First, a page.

An Emmerdale star allegedly threatened to kill his Hollyoaks rival after the TV Choice awards in London, the Daily Mirror reports. With a striking image of the incident on its front page, the Mirror says Asan N'Jie told Jamie Lomas he was going to "knife" him. ITV, which produces Emmerdale, told the Mirror it is investigating. Hollyoaks has declined to comment.
The Daily Star leads with the same story after the altercation backstage at the TV Choice awards.
An investigation into so-called "grudge evictions" from care homes for the elderly leads the Daily Express. The paper says thousands have been thrown out "in revenge" after complaints from families about their loved one's treatment.
The Sun reports that fire brigade chiefs in Lincolnshire have axed Fireman Sam from promotional materials – for being a man. The paper claims the children's character "puts off women from joining up".
Newly-knighted Sir Geoffrey Boycott faces calls for his gong to be revoked after he said he "couldn't give a toss, love" over concerns raised by domestic abuse charities about his honour, the Metro reports. The former Test starter, 78, was convicted in 1998 after assaulting his then girlfriend, a charge he has always denied.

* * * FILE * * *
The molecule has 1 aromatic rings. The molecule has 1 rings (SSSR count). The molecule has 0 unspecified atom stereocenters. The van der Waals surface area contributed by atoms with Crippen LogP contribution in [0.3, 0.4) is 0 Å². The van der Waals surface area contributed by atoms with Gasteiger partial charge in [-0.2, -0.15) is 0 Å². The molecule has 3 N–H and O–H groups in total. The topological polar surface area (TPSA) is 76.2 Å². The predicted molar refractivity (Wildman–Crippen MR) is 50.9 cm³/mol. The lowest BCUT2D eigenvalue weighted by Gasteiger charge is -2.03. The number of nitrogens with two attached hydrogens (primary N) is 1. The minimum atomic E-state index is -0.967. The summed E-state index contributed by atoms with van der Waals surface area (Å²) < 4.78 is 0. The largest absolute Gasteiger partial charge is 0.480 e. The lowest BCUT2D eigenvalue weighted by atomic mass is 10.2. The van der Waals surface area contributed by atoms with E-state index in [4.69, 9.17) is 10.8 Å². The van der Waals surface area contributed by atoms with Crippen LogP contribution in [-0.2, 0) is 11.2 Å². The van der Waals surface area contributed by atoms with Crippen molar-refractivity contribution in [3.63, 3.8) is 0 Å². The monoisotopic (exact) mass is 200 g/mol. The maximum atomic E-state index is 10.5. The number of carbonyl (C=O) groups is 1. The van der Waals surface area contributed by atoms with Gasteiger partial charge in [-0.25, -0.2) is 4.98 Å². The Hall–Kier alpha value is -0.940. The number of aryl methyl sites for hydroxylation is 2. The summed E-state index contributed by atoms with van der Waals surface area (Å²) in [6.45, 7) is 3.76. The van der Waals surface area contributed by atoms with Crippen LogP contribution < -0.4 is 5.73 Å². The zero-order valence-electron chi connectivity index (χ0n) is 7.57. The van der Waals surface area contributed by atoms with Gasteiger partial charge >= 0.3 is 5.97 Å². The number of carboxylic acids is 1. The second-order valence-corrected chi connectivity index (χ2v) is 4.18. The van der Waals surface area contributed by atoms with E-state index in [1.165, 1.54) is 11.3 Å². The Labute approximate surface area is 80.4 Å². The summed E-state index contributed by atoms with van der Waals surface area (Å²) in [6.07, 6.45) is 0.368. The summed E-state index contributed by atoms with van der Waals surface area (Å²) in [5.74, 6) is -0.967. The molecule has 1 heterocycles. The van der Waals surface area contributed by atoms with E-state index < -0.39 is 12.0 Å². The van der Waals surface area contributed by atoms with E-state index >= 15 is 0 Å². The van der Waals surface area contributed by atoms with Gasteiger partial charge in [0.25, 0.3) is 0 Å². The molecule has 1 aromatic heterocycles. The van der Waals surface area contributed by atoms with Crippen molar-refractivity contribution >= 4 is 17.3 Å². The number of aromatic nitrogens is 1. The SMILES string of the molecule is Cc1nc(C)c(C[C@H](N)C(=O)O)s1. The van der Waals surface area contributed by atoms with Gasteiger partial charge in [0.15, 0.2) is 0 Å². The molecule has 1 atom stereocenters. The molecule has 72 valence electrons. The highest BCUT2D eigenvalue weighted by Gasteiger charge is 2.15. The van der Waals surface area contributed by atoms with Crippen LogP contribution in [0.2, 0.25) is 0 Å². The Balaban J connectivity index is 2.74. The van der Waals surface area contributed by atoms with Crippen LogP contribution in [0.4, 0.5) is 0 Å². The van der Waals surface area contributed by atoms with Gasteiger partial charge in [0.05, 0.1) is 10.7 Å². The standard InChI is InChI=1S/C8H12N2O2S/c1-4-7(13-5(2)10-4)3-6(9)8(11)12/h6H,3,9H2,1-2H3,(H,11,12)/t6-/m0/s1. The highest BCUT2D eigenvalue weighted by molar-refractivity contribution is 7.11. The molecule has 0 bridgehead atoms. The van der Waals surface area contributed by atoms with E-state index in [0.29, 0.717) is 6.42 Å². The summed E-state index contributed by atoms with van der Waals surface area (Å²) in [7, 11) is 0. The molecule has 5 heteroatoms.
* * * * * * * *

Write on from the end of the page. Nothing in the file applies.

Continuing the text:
The i paper leads with news that restrictions on foreign students preventing them from staying in the UK to work following their graduation are to be relaxed.
"marks a significant departure from the immigration clampdown enforced by Theresa May when she was home secretary and PM," the paper says. Brexit solution?
The Daily Telegraph, meanwhile, asks on its front page whether Prime Minister Boris Johnson
could solve the Brexit deadlock with a plan for a regulatory rather than a customs border in the Irish Sea.
The paper suggests the DUP has been receptive to the idea. Expectations are rising in Brussels, according to the Financial Times, that Boris Johnson
is preparing to shift his position on a Northern Ireland-only backstop.
But the Guardian reports that the newly appointed EU trade commissioner, Phil Hogan,
said that while the proposal of an "all-Ireland" customs zone offered some hope, it was "some distance from a Brexit solution".